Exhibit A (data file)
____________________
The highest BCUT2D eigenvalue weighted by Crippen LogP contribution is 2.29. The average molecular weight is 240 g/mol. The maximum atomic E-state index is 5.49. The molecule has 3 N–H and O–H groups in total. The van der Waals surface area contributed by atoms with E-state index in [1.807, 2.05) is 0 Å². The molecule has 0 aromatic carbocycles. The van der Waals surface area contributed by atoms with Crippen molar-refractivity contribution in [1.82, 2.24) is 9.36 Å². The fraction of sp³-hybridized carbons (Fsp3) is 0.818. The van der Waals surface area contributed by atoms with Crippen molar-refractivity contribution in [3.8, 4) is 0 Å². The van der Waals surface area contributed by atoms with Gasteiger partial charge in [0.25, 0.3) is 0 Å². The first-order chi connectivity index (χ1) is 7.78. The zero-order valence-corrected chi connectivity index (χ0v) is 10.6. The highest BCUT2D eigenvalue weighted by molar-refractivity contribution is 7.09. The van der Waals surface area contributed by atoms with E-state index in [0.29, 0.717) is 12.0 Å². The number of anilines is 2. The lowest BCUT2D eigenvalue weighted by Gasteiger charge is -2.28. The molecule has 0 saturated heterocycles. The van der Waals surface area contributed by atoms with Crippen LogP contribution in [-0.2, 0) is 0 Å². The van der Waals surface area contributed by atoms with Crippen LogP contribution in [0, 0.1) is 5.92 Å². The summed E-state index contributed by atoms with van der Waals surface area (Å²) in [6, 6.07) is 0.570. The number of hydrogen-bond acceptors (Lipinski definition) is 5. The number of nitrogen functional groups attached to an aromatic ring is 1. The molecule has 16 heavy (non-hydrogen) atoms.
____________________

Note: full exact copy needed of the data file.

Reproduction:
The highest BCUT2D eigenvalue weighted by Crippen LogP contribution is 2.29. The average molecular weight is 240 g/mol. The maximum atomic E-state index is 5.49. The molecule has 3 N–H and O–H groups in total. The van der Waals surface area contributed by atoms with E-state index in [1.807, 2.05) is 0 Å². The molecule has 0 aromatic carbocycles. The van der Waals surface area contributed by atoms with Crippen molar-refractivity contribution in [1.82, 2.24) is 9.36 Å². The fraction of sp³-hybridized carbons (Fsp3) is 0.818. The van der Waals surface area contributed by atoms with Crippen molar-refractivity contribution in [3.8, 4) is 0 Å². The van der Waals surface area contributed by atoms with Gasteiger partial charge in [0.25, 0.3) is 0 Å². The first-order chi connectivity index (χ1) is 7.78. The zero-order valence-corrected chi connectivity index (χ0v) is 10.6. The highest BCUT2D eigenvalue weighted by molar-refractivity contribution is 7.09. The van der Waals surface area contributed by atoms with E-state index in [0.29, 0.717) is 12.0 Å². The number of anilines is 2. The lowest BCUT2D eigenvalue weighted by Gasteiger charge is -2.28. The molecule has 0 saturated heterocycles. The van der Waals surface area contributed by atoms with Crippen LogP contribution in [-0.2, 0) is 0 Å². The van der Waals surface area contributed by atoms with Crippen LogP contribution in [0, 0.1) is 5.92 Å². The summed E-state index contributed by atoms with van der Waals surface area (Å²) in [6, 6.07) is 0.570. The number of hydrogen-bond acceptors (Lipinski definition) is 5. The number of nitrogen functional groups attached to an aromatic ring is 1. The molecule has 16 heavy (non-hydrogen) atoms.